ORANGE was “dudded” when Bathurst got its Bathurst Bullet daily train service last year and the feeling of being left behind has sparked Orange City Council to start lobbying for better transport connections to Sydney.
The state government spent $7 million refurbishing a train last year for the daily service from Bathurst that costs $1 million a year to run.
But because the train leaves Bathurst at 5.48am on weekdays and the coach service from Orange arrives around 15 minutes later, Orange residents are missing out.
Cr Neil Jones led the push for the council to lobby the government after he was approached by Dr Peter Bilenkij.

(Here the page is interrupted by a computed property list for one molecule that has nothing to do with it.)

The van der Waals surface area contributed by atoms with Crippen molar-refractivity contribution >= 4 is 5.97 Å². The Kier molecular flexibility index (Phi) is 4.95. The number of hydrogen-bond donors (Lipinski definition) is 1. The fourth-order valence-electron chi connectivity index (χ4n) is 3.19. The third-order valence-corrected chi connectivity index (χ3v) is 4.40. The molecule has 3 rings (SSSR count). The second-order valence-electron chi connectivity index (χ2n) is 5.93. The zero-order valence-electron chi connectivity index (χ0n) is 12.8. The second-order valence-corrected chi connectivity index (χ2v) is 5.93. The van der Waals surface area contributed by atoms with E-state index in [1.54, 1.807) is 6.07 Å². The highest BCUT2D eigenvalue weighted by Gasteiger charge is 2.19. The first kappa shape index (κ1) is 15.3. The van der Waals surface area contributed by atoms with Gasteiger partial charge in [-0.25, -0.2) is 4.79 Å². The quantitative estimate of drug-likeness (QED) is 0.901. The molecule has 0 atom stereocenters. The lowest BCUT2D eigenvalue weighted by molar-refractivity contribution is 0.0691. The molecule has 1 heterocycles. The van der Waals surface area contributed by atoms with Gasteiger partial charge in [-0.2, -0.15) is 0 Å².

Both met with member for Orange Andrew Gee who indicated he would go in to bat for Orange.
Cr Chris Gryllis said the council needed to take action to improve transport.
“I can’t see why we should be the poor cousins,” he said.
General manager Garry Styles suggested an extra coach service connecting Orange to the electric rail at Lithgow may be the best option, rather than pushing for Bathurst’s daily train service to be extended to Orange.
Cr Kidd agreed, saying Bathurst got its train through decades of lobbying while Orange had stayed silent.
“I can’t remember us jumping and down about it,” he said.
Cr Jeff Whitton said the Bathurst bullet discriminated against Orange residents because tickets could not be pre-booked.
Mayor Cr John Davis said the council had asked for the train to be housed in Orange overnight rather than return to Lithgow and go back to Bathurst in the morning for the passenger service.
“The biggest thing with the Bathurst connection was that [member for Bathurst Paul] Toole did a fantastic job politically,” he said.